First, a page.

The Companies Act, 2008, states that a company must not carry on its business recklessly, with gross negligence, with intent to defraud or trade under insolvent circumstances. (Sect 22) If a company trades in such circumstances, the Commission may require the company to cease carrying on business.

Although “trading under insolvent circumstances” is not defined in the Act, it is accepted to mean that a company does not meet the “solvency and liquidity test” criteria. There are many trading companies which are liquid, meaning they can pay  their debts as they become due, but not necessarily solvent as defined in the solvency and liquidity test.

In terms of the “solvency and liquidity test”, solvency relates to the assets of the company, fairly valued, being equal or exceeding the liabilities of the company. Liquidity relates to the company being able to pay its debt as they become due in the ordinary course of business for a period of 12 months.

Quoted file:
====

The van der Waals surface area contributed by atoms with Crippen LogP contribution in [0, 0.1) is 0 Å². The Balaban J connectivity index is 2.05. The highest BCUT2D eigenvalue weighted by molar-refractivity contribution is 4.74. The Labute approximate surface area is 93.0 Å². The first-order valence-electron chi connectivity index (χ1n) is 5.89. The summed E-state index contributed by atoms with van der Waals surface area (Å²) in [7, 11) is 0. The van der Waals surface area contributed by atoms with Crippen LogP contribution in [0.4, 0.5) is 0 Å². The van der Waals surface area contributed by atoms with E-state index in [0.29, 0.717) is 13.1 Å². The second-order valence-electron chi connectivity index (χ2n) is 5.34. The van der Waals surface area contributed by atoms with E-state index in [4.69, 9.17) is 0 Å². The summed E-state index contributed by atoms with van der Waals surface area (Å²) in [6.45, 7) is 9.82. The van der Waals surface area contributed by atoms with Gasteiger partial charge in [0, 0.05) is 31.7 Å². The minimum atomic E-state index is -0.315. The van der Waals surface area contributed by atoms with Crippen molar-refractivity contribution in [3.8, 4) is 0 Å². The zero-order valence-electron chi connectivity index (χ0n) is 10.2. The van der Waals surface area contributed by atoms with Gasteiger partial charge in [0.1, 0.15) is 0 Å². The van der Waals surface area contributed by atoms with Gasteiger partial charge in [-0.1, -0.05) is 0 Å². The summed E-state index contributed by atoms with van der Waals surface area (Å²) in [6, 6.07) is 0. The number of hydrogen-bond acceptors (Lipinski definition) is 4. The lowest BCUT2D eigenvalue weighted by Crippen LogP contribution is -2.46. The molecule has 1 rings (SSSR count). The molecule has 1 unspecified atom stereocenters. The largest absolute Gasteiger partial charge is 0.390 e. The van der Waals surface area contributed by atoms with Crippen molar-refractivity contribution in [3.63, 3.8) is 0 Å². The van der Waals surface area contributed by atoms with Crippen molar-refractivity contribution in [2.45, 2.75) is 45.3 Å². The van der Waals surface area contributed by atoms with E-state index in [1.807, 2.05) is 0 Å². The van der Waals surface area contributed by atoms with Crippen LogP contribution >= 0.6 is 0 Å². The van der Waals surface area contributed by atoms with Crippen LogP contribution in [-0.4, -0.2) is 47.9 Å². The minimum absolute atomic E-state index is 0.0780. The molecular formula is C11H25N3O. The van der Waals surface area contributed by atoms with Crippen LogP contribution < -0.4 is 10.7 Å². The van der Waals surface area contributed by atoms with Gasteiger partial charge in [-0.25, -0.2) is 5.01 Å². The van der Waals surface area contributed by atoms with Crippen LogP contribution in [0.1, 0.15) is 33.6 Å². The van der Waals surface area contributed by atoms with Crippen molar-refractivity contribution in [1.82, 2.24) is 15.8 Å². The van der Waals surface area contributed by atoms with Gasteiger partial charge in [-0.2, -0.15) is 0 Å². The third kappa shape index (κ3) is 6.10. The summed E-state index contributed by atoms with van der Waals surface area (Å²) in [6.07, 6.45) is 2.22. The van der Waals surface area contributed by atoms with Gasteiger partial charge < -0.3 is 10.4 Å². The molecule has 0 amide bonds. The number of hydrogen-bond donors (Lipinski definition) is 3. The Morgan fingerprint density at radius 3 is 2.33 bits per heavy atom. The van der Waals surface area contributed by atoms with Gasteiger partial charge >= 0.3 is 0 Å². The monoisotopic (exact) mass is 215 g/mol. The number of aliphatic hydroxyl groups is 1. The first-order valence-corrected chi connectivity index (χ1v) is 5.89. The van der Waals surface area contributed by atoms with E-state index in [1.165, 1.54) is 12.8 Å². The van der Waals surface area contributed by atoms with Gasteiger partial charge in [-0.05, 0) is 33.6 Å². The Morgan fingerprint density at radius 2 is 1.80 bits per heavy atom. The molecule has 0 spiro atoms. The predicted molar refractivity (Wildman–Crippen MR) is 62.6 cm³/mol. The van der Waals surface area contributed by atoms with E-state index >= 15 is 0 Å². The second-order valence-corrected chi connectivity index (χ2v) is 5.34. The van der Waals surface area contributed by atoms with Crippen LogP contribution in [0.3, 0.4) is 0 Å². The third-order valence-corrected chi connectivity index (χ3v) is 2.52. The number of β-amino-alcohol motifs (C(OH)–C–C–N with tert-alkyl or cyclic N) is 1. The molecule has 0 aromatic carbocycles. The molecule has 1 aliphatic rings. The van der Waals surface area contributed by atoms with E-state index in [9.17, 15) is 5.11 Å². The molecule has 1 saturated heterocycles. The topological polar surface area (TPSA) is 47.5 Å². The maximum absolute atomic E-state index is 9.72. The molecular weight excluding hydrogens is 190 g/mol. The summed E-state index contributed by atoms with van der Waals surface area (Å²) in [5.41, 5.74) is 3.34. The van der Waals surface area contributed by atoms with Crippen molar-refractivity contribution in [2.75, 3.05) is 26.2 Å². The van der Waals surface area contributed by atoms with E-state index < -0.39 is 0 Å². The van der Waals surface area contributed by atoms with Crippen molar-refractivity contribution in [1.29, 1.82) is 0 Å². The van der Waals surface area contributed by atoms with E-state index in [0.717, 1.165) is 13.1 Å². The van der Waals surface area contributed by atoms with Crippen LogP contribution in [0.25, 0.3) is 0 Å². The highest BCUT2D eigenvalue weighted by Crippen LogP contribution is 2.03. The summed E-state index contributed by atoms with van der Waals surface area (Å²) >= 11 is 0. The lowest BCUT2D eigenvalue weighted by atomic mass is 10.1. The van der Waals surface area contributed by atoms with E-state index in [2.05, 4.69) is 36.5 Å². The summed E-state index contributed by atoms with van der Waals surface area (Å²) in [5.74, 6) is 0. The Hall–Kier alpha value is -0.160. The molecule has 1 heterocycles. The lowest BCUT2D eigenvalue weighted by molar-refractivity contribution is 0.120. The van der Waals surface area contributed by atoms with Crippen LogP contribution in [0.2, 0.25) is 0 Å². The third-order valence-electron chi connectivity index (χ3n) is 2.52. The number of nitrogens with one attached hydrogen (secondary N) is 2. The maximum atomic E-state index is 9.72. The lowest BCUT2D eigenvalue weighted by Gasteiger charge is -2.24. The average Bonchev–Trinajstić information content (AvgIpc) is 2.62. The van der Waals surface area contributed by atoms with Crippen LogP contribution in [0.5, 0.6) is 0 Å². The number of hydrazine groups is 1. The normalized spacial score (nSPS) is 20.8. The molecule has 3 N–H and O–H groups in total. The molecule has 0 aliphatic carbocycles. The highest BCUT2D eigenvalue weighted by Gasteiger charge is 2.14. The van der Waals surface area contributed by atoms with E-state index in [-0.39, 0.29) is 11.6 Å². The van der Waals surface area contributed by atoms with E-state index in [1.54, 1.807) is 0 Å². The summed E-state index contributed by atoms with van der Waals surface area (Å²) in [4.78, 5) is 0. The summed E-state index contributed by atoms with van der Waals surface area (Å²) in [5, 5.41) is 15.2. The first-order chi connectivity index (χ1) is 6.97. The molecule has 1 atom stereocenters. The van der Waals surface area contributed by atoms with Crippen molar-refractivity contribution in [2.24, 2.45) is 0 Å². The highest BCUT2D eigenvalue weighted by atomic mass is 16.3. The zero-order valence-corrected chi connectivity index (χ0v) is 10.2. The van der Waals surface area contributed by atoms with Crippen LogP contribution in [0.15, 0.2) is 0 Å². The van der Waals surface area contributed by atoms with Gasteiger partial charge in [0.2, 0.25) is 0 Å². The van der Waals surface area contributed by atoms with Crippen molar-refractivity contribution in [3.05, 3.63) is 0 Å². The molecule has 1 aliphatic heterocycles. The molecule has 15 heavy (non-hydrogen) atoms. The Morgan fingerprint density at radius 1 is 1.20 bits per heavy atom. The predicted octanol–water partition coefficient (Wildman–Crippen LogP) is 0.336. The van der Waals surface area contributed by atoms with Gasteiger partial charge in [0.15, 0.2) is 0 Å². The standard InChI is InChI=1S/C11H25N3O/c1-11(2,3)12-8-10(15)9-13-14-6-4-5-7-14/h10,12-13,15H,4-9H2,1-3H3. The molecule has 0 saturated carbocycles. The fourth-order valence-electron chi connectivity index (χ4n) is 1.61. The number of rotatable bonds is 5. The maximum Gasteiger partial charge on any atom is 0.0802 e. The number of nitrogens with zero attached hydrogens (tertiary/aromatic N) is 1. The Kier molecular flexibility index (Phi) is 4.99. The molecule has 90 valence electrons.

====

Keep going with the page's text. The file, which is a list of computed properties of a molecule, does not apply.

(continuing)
The solvency and liquidity test applies to the following:

  • financial assistance for the subscription of securities (sect 44)
  • loans or other financial assistance to directors (sect 45)
  • distributions to shareholders authorized by the board (sect 46)
  • capitalization of shares (sect 47)
  • company or subsidiary acquiring company’s shares (buy backs or buy ins) (sect 48)
  • amalgamations or mergers (sect 113)